Sometimes I forget how much I love making fresh Jam. Now that I’m back helping the new class of Master Food Preservers, it’s inspiring me to get back to my canning roots. Yesterday I stared at a bunch of Kumquats wondering how on earth I was going to use them before they went bad. I hate wasting food! Naturally, my first thought was dessert or a cookie of some kind, but I couldn’t find a recipe I liked. Then I realized I could easily make a small batch of jam and use it as a glaze for pork roast later this week! BINGO! Come to Mamma!!
Now, I’m going to warn you. This jam takes time to make! It’s a labor of love to chop up those gorgeous Kumquats into tiny pieces. You’ll need to separate all the seeds and pulp from the rinds and keep everything! This recipe does not use pectin, it uses the natural pectin in the seeds and the rinds to help thicken the jam. Kumquats are the opposite of most citrus in that the sweetness is actually in the rind of the fruit and not in the pulp. That’s why when you eat a Kumquat you pop the whole thing in your mouth and don’t peel it. My husband fondly remembers having a Kumquat tree in the back yard of the house where he grew up. He says they ate a few of them, but mostly they were fun things to throw at his older sisters.
Chinese New Year is coming up and Kumquats are symbolic of gold and good fortune, because the fruit looks like little gold coins. I’m not sure how someone would feel about using gold coins to pelt your sisters while they were playing in the backyard. They probably didn’t feel fortunate to be hit with them, but I suppose it might be acceptable; at least to little brothers. Knowing my husband’s family, I’m sure his sisters threw quite a few back at him too! They are indeed fortunate to have each other, so perhaps Kumquats as the symbol of good fortune is accurate after all!
Shall we get started? For the record, I’m calling this a “jam” though technically it’s more of a marmalade. I consider it jam because we’re going to prepare it like a typical fruit jam and not go through the steps of treating the peels as you would in a traditional marmalade. Because the sweetness is in the rind, not the pulp, we’re treating the rind like fruit! Make sense? Ok, let’s gather our materials!
You will need a sharp knife, cutting board, two medium bowls, a medium saucepan, two squares of cheesecloth, butchers twine, four half-pint canning jars with two-piece lids, water bath canner with a lid, a jar lifter and some kitchen towels. Remember this is a small batch jam. Four jars may not seem like a lot for the effort, but a little goes a long way.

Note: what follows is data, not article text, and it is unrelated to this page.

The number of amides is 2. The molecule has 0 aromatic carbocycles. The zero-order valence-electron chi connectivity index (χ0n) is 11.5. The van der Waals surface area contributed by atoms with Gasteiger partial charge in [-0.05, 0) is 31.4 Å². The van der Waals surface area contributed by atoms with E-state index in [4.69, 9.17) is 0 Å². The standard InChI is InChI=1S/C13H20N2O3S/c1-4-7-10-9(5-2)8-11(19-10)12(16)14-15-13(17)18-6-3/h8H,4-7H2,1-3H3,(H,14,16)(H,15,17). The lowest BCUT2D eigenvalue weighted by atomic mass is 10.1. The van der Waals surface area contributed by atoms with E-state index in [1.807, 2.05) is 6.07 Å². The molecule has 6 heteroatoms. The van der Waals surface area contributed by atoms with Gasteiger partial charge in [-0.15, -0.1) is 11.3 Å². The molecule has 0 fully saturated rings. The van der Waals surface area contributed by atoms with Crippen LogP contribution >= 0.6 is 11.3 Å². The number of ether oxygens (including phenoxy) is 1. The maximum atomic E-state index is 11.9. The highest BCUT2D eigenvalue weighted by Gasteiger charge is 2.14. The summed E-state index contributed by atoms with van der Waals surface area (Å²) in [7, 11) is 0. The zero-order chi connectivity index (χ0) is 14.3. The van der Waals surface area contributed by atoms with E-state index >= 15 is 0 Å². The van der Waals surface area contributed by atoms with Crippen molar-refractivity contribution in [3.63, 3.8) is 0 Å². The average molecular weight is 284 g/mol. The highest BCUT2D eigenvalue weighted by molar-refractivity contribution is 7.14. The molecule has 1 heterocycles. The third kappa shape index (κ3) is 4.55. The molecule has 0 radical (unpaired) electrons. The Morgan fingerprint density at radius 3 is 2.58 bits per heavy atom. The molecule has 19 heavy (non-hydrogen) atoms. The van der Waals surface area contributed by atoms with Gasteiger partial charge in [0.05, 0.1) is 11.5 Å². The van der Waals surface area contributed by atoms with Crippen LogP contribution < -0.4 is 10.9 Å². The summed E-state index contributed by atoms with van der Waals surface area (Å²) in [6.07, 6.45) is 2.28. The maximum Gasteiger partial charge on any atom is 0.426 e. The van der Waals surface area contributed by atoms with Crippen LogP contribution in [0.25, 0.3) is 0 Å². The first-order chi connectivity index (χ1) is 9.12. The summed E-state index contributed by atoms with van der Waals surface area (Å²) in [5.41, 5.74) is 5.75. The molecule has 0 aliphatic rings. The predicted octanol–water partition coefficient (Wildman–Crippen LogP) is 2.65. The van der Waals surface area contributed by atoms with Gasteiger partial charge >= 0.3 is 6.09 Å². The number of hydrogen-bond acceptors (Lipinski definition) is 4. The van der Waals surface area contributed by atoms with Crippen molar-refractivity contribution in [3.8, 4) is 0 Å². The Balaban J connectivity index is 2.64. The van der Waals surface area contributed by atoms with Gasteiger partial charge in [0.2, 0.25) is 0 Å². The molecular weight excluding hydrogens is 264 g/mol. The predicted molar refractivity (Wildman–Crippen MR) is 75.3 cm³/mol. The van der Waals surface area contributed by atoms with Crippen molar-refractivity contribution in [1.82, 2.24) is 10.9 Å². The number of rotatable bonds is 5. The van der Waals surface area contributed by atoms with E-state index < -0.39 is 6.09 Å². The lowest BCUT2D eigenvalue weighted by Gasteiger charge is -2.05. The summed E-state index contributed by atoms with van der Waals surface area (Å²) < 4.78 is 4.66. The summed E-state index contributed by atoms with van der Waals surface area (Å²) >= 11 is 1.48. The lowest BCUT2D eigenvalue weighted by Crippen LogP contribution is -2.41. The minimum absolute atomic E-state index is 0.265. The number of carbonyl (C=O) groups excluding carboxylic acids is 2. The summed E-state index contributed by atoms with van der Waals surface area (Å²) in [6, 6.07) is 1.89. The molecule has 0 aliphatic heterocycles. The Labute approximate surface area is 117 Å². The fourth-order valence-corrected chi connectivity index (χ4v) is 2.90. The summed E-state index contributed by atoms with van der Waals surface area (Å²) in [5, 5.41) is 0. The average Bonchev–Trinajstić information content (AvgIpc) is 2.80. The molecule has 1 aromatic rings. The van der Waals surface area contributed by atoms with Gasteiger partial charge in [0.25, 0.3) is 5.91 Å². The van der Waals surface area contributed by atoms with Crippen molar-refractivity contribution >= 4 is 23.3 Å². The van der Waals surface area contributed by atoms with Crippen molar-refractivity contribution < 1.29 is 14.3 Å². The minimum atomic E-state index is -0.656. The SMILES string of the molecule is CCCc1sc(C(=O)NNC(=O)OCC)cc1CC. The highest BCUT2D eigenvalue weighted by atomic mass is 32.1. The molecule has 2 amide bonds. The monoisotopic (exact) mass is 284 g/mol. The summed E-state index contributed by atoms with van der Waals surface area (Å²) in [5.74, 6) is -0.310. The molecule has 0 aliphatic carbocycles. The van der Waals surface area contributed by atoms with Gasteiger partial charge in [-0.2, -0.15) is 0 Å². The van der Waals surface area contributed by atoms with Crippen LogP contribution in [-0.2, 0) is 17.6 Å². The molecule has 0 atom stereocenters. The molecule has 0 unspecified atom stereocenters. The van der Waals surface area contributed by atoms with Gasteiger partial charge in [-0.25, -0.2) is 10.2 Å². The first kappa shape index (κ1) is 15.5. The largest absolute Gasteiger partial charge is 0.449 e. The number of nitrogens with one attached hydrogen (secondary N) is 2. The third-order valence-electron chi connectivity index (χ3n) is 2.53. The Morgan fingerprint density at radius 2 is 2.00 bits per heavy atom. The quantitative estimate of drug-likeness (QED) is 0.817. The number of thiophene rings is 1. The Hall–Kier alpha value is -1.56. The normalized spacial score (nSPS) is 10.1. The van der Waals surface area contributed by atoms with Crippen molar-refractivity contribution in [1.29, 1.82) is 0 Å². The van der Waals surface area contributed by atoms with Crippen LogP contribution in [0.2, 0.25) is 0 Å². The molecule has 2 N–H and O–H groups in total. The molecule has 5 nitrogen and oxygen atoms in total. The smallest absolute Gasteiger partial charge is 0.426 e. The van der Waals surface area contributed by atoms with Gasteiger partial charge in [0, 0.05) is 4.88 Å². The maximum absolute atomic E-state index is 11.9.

Kumquat Cinnamon Ginger Jam
1 lb Kumquats, diced and separated
2 cups water
1 1/2 cups sugar
1 cinnamon stick, broken into pieces
1/2 piece ginger, diced
Start heating the water in your canner. You’re going to want it hot when the jam is done. Lay a few kitchen towels on the counter to protect the hot jars from the countertop. Make sure your jars and lids are clean, sanitized and ready to go.
Using the knife on the cutting board, cut the kumquats into 8 pieces each (they will be small). Remove the seeds and some of the pulp into one of the bowls, place Kumquat rinds (there will still be pulp on some pieces) in the other bowl. Save everything!
Once all the Kumquats have been cut, place the rinds in a medium saucepan with the water and sugar.
In one square of cheesecloth, place cinnamon stick and diced ginger. Tie closed with twine and place in pan with Kumquats.
In the other square of cheesecloth, place all the seeds and pulp from the Kumquats. Tie closed with twine and place in saucepan with the rest of the ingredients.
Bring mixture to a boil over medium-high heat and let simmer until you reach the jelling point. For me, this was almost 40 minutes.
Remove both cheesecloth sacks from the mixture and process in half pint jars, for 10 minutes in your water bath canner.
It doesn’t make a lot, but the flavor is bright and sweet!